Not my family, per se, but in the family of a whole lot of New Orleanians.
Alfred was the longtime partner of Stewart, and he died yesterday from complications from pneumonia. He’d been sick for a while now, and he hasn’t been particularly healthy since I’ve known him. But I’m sad about his death, especially because I feel badly for Stewart.
The two of them have lived since the early ’80s in a great Creole cottage on Esplanade fondly called the Faerie Playhouse. This place has been a haven for many people in the GLBT community in New Orleans (and the rest of us), and last year it was dedicated with a plaque from the Bienville Foundation. The cremated remains of many of New Orleans’ GLBT activists and artists are scattered in a garden in the back.
Stewart and Alfred have always been very good to E and me. We’ve known them through friends and and family and always enjoy seeing them at their house and the bar. Alfred didn’t always like to get out, but he reliably went to the “Olden Lantern” and Cafe Degas with Stewart.
I have a ton of respect for what they’ve been through. They’ve seen so many friends die of AIDS. They’ve seen many friends suffer mistreatment and ostracism for their sexual orientation. Stewart is older than Alfred was, but they came up with an ingenious way to make sure that they would be able to preserve their rights of visitation, etc: Alfred adopted Stewart.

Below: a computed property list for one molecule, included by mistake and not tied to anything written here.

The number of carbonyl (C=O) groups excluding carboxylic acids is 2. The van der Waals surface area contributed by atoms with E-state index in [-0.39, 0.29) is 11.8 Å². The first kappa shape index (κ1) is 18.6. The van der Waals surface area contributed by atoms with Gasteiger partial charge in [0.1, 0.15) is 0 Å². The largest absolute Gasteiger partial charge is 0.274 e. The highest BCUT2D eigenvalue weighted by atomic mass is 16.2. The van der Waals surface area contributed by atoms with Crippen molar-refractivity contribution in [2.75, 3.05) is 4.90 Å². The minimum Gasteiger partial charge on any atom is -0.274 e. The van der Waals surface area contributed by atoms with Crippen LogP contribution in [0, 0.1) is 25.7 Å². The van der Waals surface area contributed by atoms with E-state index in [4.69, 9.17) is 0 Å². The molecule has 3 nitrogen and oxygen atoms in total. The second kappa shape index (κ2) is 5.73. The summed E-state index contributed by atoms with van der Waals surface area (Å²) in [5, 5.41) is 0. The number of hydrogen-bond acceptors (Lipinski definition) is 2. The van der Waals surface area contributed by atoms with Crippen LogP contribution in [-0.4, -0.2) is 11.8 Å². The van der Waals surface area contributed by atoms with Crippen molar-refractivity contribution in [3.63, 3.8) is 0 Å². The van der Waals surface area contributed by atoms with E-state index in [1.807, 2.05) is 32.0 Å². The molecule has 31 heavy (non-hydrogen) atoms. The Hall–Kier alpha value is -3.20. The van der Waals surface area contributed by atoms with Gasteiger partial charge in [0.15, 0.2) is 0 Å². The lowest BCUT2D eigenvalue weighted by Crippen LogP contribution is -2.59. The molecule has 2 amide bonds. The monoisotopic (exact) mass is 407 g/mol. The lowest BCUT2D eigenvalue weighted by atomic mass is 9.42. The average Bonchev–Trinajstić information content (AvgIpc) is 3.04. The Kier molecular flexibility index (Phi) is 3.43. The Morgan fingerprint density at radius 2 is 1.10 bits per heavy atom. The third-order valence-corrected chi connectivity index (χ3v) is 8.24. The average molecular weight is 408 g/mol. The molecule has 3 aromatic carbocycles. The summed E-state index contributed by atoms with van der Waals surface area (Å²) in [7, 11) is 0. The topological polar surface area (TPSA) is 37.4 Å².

That’s indicative of the unconventional ways that they approach life. Stewart gave up drugs a few years ago, but he continued to lobby for marijuana decriminalization, in addition to a number of other issues. I’ve always enjoyed receiving their long and informative Christmas cards, one year for which I was privileged to have taken a picture of their house decorated for the holidays–you’ve probably seen the house between Rampart and Carrollton with Peace On Earth spelled out on the roof. They have the most diverse and interesting group of friends you could imagine. Although Alfred was sometimes plagued by disturbances that kept him from seeing friends’ motives for what they were, he was always kind, and Stewart’s affection for him is unwavering. True New Orleanians and just good people.
Rest in peace, Alfred.